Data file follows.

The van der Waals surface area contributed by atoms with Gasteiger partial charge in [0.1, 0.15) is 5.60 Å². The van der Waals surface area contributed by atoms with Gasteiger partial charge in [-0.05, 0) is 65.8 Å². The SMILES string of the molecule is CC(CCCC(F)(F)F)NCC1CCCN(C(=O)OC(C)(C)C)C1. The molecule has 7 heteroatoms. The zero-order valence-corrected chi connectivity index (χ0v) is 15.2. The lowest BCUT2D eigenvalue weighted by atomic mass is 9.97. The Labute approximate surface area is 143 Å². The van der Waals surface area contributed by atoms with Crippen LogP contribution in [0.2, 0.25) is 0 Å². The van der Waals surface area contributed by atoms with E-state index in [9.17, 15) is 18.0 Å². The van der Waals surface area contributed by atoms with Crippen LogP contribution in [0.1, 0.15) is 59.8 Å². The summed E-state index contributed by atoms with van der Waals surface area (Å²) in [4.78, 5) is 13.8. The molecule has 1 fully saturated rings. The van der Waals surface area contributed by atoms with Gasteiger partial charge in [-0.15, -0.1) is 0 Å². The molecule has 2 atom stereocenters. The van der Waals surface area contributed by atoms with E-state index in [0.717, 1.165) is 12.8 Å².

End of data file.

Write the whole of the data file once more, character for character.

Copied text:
The van der Waals surface area contributed by atoms with Gasteiger partial charge in [0.1, 0.15) is 5.60 Å². The van der Waals surface area contributed by atoms with Gasteiger partial charge in [-0.05, 0) is 65.8 Å². The SMILES string of the molecule is CC(CCCC(F)(F)F)NCC1CCCN(C(=O)OC(C)(C)C)C1. The molecule has 7 heteroatoms. The zero-order valence-corrected chi connectivity index (χ0v) is 15.2. The lowest BCUT2D eigenvalue weighted by atomic mass is 9.97. The Labute approximate surface area is 143 Å². The van der Waals surface area contributed by atoms with Crippen LogP contribution in [0.2, 0.25) is 0 Å². The van der Waals surface area contributed by atoms with E-state index in [9.17, 15) is 18.0 Å². The van der Waals surface area contributed by atoms with Crippen LogP contribution in [0.1, 0.15) is 59.8 Å². The summed E-state index contributed by atoms with van der Waals surface area (Å²) in [4.78, 5) is 13.8. The molecule has 1 fully saturated rings. The van der Waals surface area contributed by atoms with Gasteiger partial charge in [-0.15, -0.1) is 0 Å². The molecule has 2 atom stereocenters. The van der Waals surface area contributed by atoms with E-state index in [0.717, 1.165) is 12.8 Å².